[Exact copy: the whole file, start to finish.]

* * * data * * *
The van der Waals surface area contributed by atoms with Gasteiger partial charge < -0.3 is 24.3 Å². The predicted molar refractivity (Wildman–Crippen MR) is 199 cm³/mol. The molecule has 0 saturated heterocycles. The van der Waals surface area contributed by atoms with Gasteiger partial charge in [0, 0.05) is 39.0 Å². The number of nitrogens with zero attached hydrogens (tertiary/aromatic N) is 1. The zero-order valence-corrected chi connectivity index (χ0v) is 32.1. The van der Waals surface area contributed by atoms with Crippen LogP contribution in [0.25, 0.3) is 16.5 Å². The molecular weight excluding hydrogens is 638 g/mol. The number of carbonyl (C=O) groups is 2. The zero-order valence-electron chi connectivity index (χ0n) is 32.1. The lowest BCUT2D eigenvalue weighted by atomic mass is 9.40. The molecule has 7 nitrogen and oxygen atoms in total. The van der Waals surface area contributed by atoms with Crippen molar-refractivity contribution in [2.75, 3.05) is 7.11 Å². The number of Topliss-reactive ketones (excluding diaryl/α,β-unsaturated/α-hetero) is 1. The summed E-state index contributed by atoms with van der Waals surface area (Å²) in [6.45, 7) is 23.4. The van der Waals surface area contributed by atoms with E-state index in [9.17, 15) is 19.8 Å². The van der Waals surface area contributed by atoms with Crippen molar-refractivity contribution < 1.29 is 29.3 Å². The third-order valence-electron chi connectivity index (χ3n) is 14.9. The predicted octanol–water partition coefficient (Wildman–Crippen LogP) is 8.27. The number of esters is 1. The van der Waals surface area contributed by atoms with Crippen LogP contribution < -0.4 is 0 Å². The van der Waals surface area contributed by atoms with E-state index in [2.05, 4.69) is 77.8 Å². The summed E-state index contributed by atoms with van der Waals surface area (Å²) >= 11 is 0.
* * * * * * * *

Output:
The van der Waals surface area contributed by atoms with Gasteiger partial charge < -0.3 is 24.3 Å². The predicted molar refractivity (Wildman–Crippen MR) is 199 cm³/mol. The molecule has 0 saturated heterocycles. The van der Waals surface area contributed by atoms with Gasteiger partial charge in [0, 0.05) is 39.0 Å². The number of nitrogens with zero attached hydrogens (tertiary/aromatic N) is 1. The zero-order valence-corrected chi connectivity index (χ0v) is 32.1. The van der Waals surface area contributed by atoms with Crippen LogP contribution in [0.25, 0.3) is 16.5 Å². The molecular weight excluding hydrogens is 638 g/mol. The number of carbonyl (C=O) groups is 2. The zero-order valence-electron chi connectivity index (χ0n) is 32.1. The lowest BCUT2D eigenvalue weighted by atomic mass is 9.40. The molecule has 7 nitrogen and oxygen atoms in total. The van der Waals surface area contributed by atoms with Crippen molar-refractivity contribution in [2.75, 3.05) is 7.11 Å². The number of Topliss-reactive ketones (excluding diaryl/α,β-unsaturated/α-hetero) is 1. The summed E-state index contributed by atoms with van der Waals surface area (Å²) in [6.45, 7) is 23.4. The van der Waals surface area contributed by atoms with E-state index in [9.17, 15) is 19.8 Å². The van der Waals surface area contributed by atoms with Crippen molar-refractivity contribution < 1.29 is 29.3 Å². The third-order valence-electron chi connectivity index (χ3n) is 14.9. The predicted octanol–water partition coefficient (Wildman–Crippen LogP) is 8.27. The number of esters is 1. The van der Waals surface area contributed by atoms with Crippen LogP contribution < -0.4 is 0 Å². The van der Waals surface area contributed by atoms with E-state index in [2.05, 4.69) is 77.8 Å². The summed E-state index contributed by atoms with van der Waals surface area (Å²) >= 11 is 0.